Other foods that used to seem delicious just aren’t as tasty as they used to be:
However, I think I will always have the same reaction to cough syrup:
On Sunday, one of my husband’s friends from seminary is getting ordained. He asked my husband to help with his ordination and installation service. Generally a good job to give a seminarian helping out with a service like this is crucifer (the guy who carries in the crucifix in the procession). However, my husband’s friend’s new church doesn’t have a crucifix, they have a cross. Consequently, my husband isn’t the crucifer, he’s the cross bearer. But whenever I hear “cross bearer,” I think of this:
Up here in the north, squirrels are a constant presence. For the most part, I enjoy watching them scamper on the ground and scrambling up trees. It gives me something to watch when I stare out the window.
My husband isn’t particularly fond of squirrels; he thinks they are filthy rodents with crazed eyes. I always tease him about his judgement on squirrels and insist he is being over dramatic. Or, I did until we came across some insane squirrels when hiking at a state park the other day.
It started innocently enough: we were following the trail when we came to a narrow stretch about 50 meters long. I could hear four squirrels scrambling down a tree at the end of the path. Suddenly, the squirrels started squeaking loudly. Next thing I know, they are barreling down the tree trunk and charging down the path. . . Right. . . towards. . . us!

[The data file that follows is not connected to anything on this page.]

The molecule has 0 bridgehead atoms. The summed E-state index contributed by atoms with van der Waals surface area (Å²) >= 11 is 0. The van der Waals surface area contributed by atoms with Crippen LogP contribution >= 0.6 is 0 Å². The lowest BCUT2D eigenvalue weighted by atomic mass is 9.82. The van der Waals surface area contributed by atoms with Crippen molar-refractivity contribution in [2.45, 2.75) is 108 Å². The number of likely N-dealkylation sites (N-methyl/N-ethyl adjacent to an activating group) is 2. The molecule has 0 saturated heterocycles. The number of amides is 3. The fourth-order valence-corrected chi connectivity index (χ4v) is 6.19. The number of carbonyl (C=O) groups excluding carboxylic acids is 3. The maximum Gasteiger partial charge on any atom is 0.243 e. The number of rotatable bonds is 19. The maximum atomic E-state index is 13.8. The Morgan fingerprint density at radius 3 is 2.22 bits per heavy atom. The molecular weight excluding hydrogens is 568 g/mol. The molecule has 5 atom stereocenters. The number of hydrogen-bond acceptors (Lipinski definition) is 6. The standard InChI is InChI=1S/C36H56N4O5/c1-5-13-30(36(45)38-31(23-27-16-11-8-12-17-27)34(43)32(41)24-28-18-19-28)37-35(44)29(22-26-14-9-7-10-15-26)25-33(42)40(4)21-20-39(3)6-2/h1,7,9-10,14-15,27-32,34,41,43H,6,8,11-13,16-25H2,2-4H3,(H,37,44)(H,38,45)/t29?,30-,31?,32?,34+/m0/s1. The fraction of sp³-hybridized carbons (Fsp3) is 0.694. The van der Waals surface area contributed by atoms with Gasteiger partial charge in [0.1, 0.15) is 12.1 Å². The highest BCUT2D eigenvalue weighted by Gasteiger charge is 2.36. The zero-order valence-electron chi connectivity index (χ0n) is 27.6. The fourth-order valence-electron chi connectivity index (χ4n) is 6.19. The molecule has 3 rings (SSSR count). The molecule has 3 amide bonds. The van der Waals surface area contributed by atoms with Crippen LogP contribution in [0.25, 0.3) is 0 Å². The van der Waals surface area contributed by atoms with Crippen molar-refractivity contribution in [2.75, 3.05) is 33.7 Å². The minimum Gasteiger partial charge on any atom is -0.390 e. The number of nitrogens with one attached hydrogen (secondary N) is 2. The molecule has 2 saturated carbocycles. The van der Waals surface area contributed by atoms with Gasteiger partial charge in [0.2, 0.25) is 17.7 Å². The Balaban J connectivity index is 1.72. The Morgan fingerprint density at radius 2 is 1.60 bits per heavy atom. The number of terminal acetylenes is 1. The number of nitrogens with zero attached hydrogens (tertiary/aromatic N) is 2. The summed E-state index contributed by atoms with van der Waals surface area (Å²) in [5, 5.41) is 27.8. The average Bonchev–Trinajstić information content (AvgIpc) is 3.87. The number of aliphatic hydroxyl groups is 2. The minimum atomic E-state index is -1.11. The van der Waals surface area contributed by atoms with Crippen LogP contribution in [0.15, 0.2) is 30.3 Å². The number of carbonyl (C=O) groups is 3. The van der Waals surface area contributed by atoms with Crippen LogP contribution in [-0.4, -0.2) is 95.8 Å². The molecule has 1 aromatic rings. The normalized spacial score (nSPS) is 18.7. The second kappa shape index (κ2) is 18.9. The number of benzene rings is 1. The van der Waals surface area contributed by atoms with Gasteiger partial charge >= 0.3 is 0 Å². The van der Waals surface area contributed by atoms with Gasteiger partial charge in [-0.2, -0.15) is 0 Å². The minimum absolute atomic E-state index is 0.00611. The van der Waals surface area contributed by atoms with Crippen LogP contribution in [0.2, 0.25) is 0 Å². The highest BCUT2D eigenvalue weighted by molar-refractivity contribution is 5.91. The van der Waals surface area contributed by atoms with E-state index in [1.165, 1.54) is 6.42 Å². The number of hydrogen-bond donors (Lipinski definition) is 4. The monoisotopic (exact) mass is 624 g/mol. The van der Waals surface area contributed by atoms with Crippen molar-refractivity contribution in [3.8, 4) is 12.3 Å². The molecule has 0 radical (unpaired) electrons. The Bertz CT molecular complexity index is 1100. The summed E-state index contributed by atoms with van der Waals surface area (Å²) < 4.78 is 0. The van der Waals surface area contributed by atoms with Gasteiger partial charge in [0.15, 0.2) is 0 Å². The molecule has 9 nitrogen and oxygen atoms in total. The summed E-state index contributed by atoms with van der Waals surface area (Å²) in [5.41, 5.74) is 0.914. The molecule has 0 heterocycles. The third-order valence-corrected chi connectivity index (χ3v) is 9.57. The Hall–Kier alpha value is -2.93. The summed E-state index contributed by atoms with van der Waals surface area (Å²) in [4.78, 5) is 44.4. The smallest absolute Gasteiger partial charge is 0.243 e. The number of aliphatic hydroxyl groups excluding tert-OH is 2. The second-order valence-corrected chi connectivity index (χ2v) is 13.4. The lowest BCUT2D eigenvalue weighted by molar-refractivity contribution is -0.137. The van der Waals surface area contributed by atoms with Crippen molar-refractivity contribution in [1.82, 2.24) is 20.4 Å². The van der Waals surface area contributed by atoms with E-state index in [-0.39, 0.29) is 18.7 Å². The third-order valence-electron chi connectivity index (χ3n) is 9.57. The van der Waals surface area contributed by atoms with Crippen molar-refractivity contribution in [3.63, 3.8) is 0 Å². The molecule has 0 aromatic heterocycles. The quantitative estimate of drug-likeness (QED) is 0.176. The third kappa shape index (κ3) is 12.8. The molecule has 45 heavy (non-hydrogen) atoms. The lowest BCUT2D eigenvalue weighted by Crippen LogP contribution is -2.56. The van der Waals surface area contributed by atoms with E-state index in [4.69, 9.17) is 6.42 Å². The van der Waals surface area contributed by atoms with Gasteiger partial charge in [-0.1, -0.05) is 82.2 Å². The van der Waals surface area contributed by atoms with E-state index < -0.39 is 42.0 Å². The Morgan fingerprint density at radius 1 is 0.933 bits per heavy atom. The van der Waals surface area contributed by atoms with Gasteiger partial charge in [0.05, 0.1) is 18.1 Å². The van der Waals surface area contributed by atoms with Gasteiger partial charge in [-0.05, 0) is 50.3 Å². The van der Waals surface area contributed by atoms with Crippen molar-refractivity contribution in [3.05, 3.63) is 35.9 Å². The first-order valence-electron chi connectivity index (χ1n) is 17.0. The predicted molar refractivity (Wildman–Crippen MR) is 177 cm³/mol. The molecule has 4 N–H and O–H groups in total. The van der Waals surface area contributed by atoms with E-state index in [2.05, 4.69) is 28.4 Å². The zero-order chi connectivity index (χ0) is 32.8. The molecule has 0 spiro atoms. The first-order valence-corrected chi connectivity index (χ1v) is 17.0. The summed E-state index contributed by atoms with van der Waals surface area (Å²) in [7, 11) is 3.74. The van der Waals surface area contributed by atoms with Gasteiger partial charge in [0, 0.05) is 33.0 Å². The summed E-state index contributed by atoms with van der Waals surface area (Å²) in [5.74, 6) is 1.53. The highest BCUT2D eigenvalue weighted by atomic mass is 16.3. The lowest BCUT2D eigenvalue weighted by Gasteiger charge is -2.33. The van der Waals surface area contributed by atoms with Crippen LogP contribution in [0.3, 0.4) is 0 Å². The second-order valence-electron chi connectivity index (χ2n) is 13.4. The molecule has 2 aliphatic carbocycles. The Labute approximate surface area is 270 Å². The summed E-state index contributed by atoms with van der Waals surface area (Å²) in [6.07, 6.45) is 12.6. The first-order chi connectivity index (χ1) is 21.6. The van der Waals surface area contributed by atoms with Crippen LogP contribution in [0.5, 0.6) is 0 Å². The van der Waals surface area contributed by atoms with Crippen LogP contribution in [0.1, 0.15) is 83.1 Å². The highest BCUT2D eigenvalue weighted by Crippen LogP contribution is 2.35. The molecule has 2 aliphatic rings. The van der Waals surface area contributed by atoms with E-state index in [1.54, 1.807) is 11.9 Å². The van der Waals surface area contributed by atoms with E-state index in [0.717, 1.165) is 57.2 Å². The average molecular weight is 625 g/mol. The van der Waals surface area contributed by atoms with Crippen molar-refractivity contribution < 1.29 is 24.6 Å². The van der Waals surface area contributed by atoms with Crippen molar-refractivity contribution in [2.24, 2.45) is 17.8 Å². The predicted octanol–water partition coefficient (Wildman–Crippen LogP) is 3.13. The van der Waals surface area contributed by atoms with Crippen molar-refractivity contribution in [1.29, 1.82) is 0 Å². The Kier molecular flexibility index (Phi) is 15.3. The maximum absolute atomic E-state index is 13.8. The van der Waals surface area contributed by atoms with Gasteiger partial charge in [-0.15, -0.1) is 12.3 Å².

Clearly these squirrels were deranged and were going to attack us and possibly plunder our bodies (plundering us for what, I don’t know. I mean, they’re squirrels–I couldn’t exactly ask them). As they continued charging down the path, I frantically tried thinking of an exit plan. The path was too narrow to just let them pass. We couldn’t possibly climb the bluffs without risking breaking our necks. The squirrels were still coming closer, closer, closer and I started turning around to run away.
Suddenly, the four squirrels veered off the path and scrambled up another tree as they chased one another, still squeaking. As we passed the tree that they had climbed, it became apparent to me that they weren’t marauding squirrels, they were mating squirrels.
Today my husband and I were sitting on opposite ends of the couch eating Jelly Bellies when I opened my mouth and indicated that he should try to toss a bean in. We play this game sometimes, but it usually ends with food falling into the couch cushions. Not today! He tossed a Jelly Belly into the air and it landed perfectly inside my mouth. Surprised at my success, I tossed my arms into the air to form the victory “V” and exclaimed, “Yaaaaaaaaaaaaaaaaaaaaay!”
And that, ladies and gentlemen, is what we consider exciting when it’s February in the North.
In high school I was a fairly decent runner. However, the extra activities and pressures of college life (not to mention my running buddy graduating and moving, *sniff*) eventually led me to discontinue running. Occasionally over the last two years I would get myself motivated to start running again, would go for one run, and would then feel so sore the next several days that I wouldn’t go for a second run.
However, with this more recent move I’ve once again found myself determined to lace up my running shoes and start consistently running again. Admittedly, I haven’t quite gotten the “consistent” aspect down, but I have already run more since we moved here than I did in all of the last school year.